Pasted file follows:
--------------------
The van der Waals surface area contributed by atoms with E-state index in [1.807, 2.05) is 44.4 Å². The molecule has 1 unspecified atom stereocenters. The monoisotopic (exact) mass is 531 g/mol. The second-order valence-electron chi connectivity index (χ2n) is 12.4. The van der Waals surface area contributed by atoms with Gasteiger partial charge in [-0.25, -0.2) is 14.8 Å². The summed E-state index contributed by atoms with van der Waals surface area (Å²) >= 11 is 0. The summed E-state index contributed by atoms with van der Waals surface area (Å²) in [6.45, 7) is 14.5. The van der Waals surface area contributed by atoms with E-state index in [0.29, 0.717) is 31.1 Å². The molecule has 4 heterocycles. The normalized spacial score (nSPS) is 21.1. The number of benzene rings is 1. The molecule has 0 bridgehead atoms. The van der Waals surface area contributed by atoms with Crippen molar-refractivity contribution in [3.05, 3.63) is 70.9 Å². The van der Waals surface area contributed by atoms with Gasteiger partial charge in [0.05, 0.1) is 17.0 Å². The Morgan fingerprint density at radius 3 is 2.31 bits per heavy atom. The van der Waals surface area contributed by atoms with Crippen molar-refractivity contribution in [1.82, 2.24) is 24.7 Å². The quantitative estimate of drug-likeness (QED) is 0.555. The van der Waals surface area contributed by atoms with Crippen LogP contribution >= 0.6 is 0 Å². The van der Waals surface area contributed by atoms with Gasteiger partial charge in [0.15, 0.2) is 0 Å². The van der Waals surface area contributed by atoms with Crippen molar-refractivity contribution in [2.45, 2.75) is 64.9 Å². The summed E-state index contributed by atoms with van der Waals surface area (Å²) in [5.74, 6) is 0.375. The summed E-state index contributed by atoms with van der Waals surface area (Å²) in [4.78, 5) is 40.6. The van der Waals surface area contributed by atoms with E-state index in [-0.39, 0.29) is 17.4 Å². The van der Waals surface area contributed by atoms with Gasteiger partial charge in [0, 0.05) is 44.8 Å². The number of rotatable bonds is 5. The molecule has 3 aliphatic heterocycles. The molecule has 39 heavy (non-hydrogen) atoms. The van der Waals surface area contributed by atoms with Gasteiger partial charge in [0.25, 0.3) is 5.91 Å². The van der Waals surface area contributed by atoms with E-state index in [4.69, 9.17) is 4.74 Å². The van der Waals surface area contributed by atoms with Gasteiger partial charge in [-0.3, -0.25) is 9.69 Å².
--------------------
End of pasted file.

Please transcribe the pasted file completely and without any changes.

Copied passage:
The van der Waals surface area contributed by atoms with E-state index in [1.807, 2.05) is 44.4 Å². The molecule has 1 unspecified atom stereocenters. The monoisotopic (exact) mass is 531 g/mol. The second-order valence-electron chi connectivity index (χ2n) is 12.4. The van der Waals surface area contributed by atoms with Gasteiger partial charge in [-0.25, -0.2) is 14.8 Å². The summed E-state index contributed by atoms with van der Waals surface area (Å²) >= 11 is 0. The summed E-state index contributed by atoms with van der Waals surface area (Å²) in [6.45, 7) is 14.5. The van der Waals surface area contributed by atoms with E-state index in [0.29, 0.717) is 31.1 Å². The molecule has 4 heterocycles. The normalized spacial score (nSPS) is 21.1. The number of benzene rings is 1. The molecule has 0 bridgehead atoms. The van der Waals surface area contributed by atoms with Crippen molar-refractivity contribution in [3.05, 3.63) is 70.9 Å². The van der Waals surface area contributed by atoms with Gasteiger partial charge in [0.05, 0.1) is 17.0 Å². The Morgan fingerprint density at radius 3 is 2.31 bits per heavy atom. The van der Waals surface area contributed by atoms with Crippen molar-refractivity contribution in [1.82, 2.24) is 24.7 Å². The quantitative estimate of drug-likeness (QED) is 0.555. The van der Waals surface area contributed by atoms with Crippen LogP contribution >= 0.6 is 0 Å². The van der Waals surface area contributed by atoms with Gasteiger partial charge in [0.15, 0.2) is 0 Å². The van der Waals surface area contributed by atoms with Crippen molar-refractivity contribution in [2.45, 2.75) is 64.9 Å². The summed E-state index contributed by atoms with van der Waals surface area (Å²) in [5.74, 6) is 0.375. The summed E-state index contributed by atoms with van der Waals surface area (Å²) in [4.78, 5) is 40.6. The van der Waals surface area contributed by atoms with E-state index in [-0.39, 0.29) is 17.4 Å². The van der Waals surface area contributed by atoms with Gasteiger partial charge in [0, 0.05) is 44.8 Å². The number of rotatable bonds is 5. The molecule has 3 aliphatic heterocycles. The molecule has 39 heavy (non-hydrogen) atoms. The van der Waals surface area contributed by atoms with Gasteiger partial charge in [0.25, 0.3) is 5.91 Å². The van der Waals surface area contributed by atoms with E-state index in [4.69, 9.17) is 4.74 Å². The van der Waals surface area contributed by atoms with Gasteiger partial charge in [-0.3, -0.25) is 9.69 Å².